A Sudanese Christian-convert who was released from death row on Monday was detained as she and her family sought to fly out of the capital on Tuesday, her lawyer and the U.S. State Department said.
Mariam Yahya Ibrahim, 27, was detained with her American husband and their two children as they tried to board a flight at Khartoum airport earlier on Tuesday.
It was unclear where they were heading, but two diplomats said they suspected that the family was trying to go to the United States via Cairo or Juba, South Sudan.Ibrahim was freed on Monday by an appeals court, which cancelled the death sentence imposed on her for having converted to Christianity from Islam, after the government came under what it called unprecedented pressure.
Her lawyer, Mohaned Mostafa, told Reuters that he was with her at the police station, that she had been re-arrested, and that the police wanted to question her about providing forged information. He was unable to immediately provide more details.
In Washington, the U.S. State Department offered a different version of events, saying the Sudanese government had told the United States that Ibrahim had been detained for several hours and then released but that she had not been arrested. "The State Department has been informed by the Sudanese government that the family was temporarily detained at the airport for several hours by the government for questioning over issues related to their travel and I think travel documents. They have not been arrested," State Department spokeswoman Marie Harf told reporters.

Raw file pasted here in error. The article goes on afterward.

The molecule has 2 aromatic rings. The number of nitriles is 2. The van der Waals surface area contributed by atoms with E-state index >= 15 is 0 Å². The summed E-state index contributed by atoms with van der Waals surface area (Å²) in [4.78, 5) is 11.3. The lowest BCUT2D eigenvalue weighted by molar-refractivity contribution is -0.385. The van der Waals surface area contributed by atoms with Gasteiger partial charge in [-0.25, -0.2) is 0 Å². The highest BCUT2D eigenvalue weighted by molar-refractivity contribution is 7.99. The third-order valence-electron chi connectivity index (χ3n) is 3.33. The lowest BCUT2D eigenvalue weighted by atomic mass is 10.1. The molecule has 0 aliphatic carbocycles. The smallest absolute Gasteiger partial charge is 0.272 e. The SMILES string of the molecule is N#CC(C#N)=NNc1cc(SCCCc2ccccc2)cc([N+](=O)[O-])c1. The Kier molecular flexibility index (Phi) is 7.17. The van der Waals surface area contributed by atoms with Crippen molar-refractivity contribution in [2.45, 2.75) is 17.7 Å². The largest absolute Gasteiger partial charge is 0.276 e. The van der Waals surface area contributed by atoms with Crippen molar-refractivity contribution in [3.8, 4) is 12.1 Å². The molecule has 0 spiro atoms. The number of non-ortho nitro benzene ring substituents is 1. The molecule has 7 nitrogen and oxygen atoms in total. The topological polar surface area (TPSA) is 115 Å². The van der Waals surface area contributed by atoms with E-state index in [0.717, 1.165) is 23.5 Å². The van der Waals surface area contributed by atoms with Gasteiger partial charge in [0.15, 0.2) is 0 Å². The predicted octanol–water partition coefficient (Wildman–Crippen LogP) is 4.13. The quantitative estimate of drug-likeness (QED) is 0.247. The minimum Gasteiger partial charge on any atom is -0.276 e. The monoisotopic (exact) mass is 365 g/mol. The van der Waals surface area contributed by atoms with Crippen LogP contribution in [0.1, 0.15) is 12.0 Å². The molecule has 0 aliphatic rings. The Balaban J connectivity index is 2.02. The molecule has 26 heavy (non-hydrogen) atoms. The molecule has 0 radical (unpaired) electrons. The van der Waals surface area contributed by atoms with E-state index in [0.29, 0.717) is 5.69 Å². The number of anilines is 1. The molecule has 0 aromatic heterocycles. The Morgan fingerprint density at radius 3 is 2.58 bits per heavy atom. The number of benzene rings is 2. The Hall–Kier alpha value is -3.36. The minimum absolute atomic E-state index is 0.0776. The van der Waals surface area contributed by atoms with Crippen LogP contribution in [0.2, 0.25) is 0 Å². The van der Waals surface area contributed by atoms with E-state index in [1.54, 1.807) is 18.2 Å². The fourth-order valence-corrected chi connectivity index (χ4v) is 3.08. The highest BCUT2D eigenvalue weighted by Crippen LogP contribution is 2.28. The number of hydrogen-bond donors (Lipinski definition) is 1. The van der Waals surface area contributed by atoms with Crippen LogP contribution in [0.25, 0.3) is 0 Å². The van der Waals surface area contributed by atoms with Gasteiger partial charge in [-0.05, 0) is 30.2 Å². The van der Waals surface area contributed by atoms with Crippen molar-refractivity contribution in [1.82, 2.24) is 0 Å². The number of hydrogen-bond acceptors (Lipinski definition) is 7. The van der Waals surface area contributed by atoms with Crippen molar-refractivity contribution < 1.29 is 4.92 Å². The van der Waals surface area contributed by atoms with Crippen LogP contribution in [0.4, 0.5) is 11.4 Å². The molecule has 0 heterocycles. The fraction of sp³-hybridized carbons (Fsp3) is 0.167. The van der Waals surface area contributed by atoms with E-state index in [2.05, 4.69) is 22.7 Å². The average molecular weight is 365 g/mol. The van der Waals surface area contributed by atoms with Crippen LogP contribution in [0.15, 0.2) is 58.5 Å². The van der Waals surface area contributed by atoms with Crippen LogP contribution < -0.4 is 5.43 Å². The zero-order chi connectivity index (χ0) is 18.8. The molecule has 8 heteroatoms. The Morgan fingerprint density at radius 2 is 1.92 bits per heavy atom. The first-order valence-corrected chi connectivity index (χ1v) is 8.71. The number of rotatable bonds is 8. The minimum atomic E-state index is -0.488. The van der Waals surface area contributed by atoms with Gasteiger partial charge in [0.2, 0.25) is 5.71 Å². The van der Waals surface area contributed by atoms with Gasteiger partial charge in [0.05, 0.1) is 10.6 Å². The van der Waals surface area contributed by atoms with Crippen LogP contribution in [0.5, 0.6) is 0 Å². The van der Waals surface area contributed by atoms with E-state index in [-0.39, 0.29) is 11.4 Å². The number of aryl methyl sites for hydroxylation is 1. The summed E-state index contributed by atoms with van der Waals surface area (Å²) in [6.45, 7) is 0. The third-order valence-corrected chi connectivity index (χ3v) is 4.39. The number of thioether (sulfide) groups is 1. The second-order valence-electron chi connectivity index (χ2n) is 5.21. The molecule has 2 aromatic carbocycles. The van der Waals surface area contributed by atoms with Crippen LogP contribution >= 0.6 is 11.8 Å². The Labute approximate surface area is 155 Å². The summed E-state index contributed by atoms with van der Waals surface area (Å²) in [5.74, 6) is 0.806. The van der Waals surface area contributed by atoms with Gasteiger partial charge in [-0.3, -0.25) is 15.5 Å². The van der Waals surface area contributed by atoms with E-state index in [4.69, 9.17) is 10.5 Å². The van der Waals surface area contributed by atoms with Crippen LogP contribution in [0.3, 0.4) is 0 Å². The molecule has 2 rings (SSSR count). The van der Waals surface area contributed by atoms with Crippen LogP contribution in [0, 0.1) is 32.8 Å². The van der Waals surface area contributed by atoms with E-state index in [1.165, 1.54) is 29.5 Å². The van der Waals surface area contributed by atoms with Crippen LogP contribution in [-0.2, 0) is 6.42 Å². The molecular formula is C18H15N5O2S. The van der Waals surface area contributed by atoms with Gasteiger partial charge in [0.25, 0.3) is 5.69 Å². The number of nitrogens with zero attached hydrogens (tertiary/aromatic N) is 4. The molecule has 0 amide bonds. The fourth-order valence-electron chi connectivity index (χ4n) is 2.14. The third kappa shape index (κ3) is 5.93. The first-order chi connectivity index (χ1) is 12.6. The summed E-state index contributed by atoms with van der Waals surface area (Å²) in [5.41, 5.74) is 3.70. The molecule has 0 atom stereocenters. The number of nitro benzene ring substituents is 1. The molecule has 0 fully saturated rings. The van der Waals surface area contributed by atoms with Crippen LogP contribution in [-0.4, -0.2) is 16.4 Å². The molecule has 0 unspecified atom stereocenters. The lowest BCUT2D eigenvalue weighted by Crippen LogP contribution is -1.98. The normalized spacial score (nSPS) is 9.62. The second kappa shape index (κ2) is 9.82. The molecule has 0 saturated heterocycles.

"The government has assured us of their safety," Harf added, saying that the U.S. embassy was "highly involved" in working with the family and the government to resolve the matter. "We are engaging directly with Sudanese officials to secure their safe and swift departure from Sudan."
The United States has imposed economic sanctions on Sudan since 1997 over alleged human rights violations. It intensified sanctions in 2006 over Khartoum's actions in its conflict with rebels in the western region of Darfur.
After her release on Monday, Ibrahim was sent to a secret location for her protection after her family reported receiving threats, another one of her lawyers had said.
(Reporting by Maaz Alnugomi in Khartoum and Arshad Mohammed in Washington; Writing by Yasmine Saleh; Editing by Mohammad Zargham, Jan Paschal and Steve Orlofsky)
- Politics & Government
- Crime & Justice
- Sudanese government
- U.S. State Department